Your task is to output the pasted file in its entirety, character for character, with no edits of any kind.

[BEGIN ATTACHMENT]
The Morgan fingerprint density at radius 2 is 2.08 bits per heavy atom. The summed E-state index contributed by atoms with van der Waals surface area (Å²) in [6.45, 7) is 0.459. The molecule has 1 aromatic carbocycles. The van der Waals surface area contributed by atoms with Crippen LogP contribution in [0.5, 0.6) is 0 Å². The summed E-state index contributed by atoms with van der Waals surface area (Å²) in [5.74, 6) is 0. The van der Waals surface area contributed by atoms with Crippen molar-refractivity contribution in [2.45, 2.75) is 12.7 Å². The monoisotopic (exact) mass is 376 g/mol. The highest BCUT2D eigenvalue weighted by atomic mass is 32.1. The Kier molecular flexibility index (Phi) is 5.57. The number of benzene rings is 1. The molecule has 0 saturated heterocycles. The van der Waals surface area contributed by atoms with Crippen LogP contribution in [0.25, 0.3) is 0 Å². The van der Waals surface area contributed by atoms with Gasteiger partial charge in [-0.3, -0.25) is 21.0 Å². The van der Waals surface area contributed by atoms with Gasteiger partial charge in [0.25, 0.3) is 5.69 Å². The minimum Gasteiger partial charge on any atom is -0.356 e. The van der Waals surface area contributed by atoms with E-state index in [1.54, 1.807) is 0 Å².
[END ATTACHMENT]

The Morgan fingerprint density at radius 2 is 2.08 bits per heavy atom. The summed E-state index contributed by atoms with van der Waals surface area (Å²) in [6.45, 7) is 0.459. The molecule has 1 aromatic carbocycles. The van der Waals surface area contributed by atoms with Crippen LogP contribution in [0.5, 0.6) is 0 Å². The summed E-state index contributed by atoms with van der Waals surface area (Å²) in [5.74, 6) is 0. The van der Waals surface area contributed by atoms with Crippen molar-refractivity contribution in [2.45, 2.75) is 12.7 Å². The monoisotopic (exact) mass is 376 g/mol. The highest BCUT2D eigenvalue weighted by atomic mass is 32.1. The Kier molecular flexibility index (Phi) is 5.57. The number of benzene rings is 1. The molecule has 0 saturated heterocycles. The van der Waals surface area contributed by atoms with Crippen LogP contribution in [0.25, 0.3) is 0 Å². The van der Waals surface area contributed by atoms with Gasteiger partial charge in [-0.3, -0.25) is 21.0 Å². The van der Waals surface area contributed by atoms with Gasteiger partial charge in [0.25, 0.3) is 5.69 Å². The minimum Gasteiger partial charge on any atom is -0.356 e. The van der Waals surface area contributed by atoms with E-state index in [1.54, 1.807) is 0 Å².